Despite the persistence of what might be labeled as the area's ‘underdeveloped existence,’ Jonathan did not create these works to serve as a moral or political statement. Instead, he sees these paintings more as a poetic reference to the individuals who - with hope and humility - continue to find beauty and dignity in the simplicity of their lives.

Attempting to move beyond merely aestheticized references to simple homes, Jonathan sought to tie his work more directly to the immediate realities of the local population. To this effort, Jonathan created a painting that would be completed by the house staff at the residence where he lived.

The locals who worked on the property were responsible for cooking, cleaning and gardening - typical minimum-wage labor that is characteristic of the area's quickly growing tourism industry. The 'painting' that Jonathan prepared was a nearly-completed work which could have stood alone as a final version. However, this 'completed work' was merely intended to serve as the basis for the remainder of the work that would be carried out by the staff.

Jonathan recruited the gardener to spend some time scrubbing the 'completed painting' in an attempt to remove some of the dried paint. The objective was to make the canvas 'clean' again with the basic tools that the gardener or maid would use for daily work: a hose, dish soap, sponges, laundry detergent, scrubbing brushes, etc.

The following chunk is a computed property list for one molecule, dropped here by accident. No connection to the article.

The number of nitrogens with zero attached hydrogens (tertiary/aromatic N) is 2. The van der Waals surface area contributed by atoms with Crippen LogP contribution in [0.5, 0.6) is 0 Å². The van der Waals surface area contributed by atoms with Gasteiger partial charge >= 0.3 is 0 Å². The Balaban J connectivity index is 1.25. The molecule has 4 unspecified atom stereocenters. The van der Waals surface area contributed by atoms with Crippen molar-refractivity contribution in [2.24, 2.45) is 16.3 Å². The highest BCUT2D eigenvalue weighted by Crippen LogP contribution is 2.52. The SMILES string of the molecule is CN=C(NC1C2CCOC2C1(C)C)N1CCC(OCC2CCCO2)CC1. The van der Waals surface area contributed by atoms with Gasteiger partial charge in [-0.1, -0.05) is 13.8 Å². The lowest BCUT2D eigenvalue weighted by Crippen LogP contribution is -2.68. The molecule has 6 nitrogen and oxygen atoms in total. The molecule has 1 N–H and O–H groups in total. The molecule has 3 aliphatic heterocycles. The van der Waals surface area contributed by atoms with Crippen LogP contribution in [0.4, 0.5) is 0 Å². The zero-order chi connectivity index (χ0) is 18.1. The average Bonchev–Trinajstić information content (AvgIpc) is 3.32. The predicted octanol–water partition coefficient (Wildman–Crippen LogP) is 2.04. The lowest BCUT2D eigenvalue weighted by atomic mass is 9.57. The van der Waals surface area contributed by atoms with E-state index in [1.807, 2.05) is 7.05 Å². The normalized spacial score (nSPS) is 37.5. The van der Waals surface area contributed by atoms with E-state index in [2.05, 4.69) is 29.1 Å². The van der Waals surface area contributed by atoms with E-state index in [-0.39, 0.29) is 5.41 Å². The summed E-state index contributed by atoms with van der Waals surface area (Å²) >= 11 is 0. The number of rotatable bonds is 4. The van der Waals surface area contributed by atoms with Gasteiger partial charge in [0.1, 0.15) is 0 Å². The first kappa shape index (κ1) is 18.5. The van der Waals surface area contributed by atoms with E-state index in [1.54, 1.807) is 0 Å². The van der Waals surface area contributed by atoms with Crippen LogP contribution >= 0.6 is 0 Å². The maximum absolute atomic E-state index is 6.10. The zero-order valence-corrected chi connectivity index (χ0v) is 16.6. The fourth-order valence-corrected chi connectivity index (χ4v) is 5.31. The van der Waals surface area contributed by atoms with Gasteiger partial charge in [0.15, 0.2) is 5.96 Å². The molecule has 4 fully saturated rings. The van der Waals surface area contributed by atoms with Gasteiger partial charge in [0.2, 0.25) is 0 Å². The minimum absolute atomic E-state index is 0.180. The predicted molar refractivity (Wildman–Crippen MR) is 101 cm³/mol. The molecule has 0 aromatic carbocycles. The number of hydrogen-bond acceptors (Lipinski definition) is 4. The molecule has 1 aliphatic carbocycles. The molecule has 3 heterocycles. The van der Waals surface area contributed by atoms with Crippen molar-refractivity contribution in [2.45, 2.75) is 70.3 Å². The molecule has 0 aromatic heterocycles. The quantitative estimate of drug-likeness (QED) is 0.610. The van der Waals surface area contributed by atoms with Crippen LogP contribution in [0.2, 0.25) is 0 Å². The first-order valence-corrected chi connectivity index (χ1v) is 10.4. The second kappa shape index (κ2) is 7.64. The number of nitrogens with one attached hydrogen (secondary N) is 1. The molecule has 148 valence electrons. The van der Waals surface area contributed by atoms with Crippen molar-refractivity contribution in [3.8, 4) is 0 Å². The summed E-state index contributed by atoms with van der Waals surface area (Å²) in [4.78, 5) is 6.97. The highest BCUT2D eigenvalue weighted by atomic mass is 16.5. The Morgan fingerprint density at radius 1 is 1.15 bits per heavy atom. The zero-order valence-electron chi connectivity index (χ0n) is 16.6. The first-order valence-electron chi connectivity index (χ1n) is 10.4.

The involvement of the gardener in the process of creation immediately brings to the fore certain underlying questions. For one, it calls into question the definition of a completed painting - it requires us to grapple with an underlying teleological definition of art-making that presupposes a particular finished product whose development is intended and prescribed by an artist.

The intervention of the gardener on an already 'completed' painting begs the notion of what it means for the work to have been complete in the first place. Under standard definitions, we might be inclined to say that either the painting wasn't finished when the gardener got to it, or he was the one to actually complete it. It is rare that we allow ourselves to think about an artwork as having numerous states of 'finality' that are equally valid.

While the end result of the gardener's intervention might be visually similar in style to the painting's previous state, there is an undeniable shift in the relation of the visual elements that comprise the painting with the actions that created them. As a result of the intervention, the physical canvas becomes more of a dialectical tool than an aestheticized object.